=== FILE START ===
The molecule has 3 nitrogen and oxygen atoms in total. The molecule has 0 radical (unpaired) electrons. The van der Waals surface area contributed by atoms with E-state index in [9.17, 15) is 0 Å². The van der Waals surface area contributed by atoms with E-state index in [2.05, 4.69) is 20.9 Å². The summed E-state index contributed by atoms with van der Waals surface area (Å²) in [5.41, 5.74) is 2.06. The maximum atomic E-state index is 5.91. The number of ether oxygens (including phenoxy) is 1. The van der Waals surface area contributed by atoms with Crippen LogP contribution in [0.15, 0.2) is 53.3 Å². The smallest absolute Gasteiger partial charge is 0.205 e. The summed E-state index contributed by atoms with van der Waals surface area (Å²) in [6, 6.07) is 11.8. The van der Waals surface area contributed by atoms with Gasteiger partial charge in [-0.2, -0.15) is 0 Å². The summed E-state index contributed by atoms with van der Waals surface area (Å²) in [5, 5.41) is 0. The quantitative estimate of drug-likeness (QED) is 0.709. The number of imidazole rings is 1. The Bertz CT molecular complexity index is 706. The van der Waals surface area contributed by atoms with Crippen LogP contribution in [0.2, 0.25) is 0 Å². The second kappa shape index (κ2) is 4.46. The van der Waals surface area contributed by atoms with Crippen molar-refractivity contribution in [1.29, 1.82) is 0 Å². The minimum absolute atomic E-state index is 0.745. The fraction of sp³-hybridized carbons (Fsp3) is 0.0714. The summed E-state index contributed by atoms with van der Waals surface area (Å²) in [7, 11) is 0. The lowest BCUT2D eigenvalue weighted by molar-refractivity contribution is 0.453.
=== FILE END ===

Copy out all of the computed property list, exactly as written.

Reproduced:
The molecule has 3 nitrogen and oxygen atoms in total. The molecule has 0 radical (unpaired) electrons. The van der Waals surface area contributed by atoms with E-state index in [9.17, 15) is 0 Å². The van der Waals surface area contributed by atoms with E-state index in [2.05, 4.69) is 20.9 Å². The summed E-state index contributed by atoms with van der Waals surface area (Å²) in [5.41, 5.74) is 2.06. The maximum atomic E-state index is 5.91. The number of ether oxygens (including phenoxy) is 1. The van der Waals surface area contributed by atoms with Crippen LogP contribution in [0.15, 0.2) is 53.3 Å². The smallest absolute Gasteiger partial charge is 0.205 e. The summed E-state index contributed by atoms with van der Waals surface area (Å²) in [6, 6.07) is 11.8. The van der Waals surface area contributed by atoms with Gasteiger partial charge in [-0.2, -0.15) is 0 Å². The summed E-state index contributed by atoms with van der Waals surface area (Å²) in [5, 5.41) is 0. The quantitative estimate of drug-likeness (QED) is 0.709. The number of imidazole rings is 1. The Bertz CT molecular complexity index is 706. The van der Waals surface area contributed by atoms with Crippen LogP contribution in [0.2, 0.25) is 0 Å². The second kappa shape index (κ2) is 4.46. The van der Waals surface area contributed by atoms with Crippen molar-refractivity contribution in [1.29, 1.82) is 0 Å². The minimum absolute atomic E-state index is 0.745. The fraction of sp³-hybridized carbons (Fsp3) is 0.0714. The summed E-state index contributed by atoms with van der Waals surface area (Å²) in [7, 11) is 0. The lowest BCUT2D eigenvalue weighted by molar-refractivity contribution is 0.453.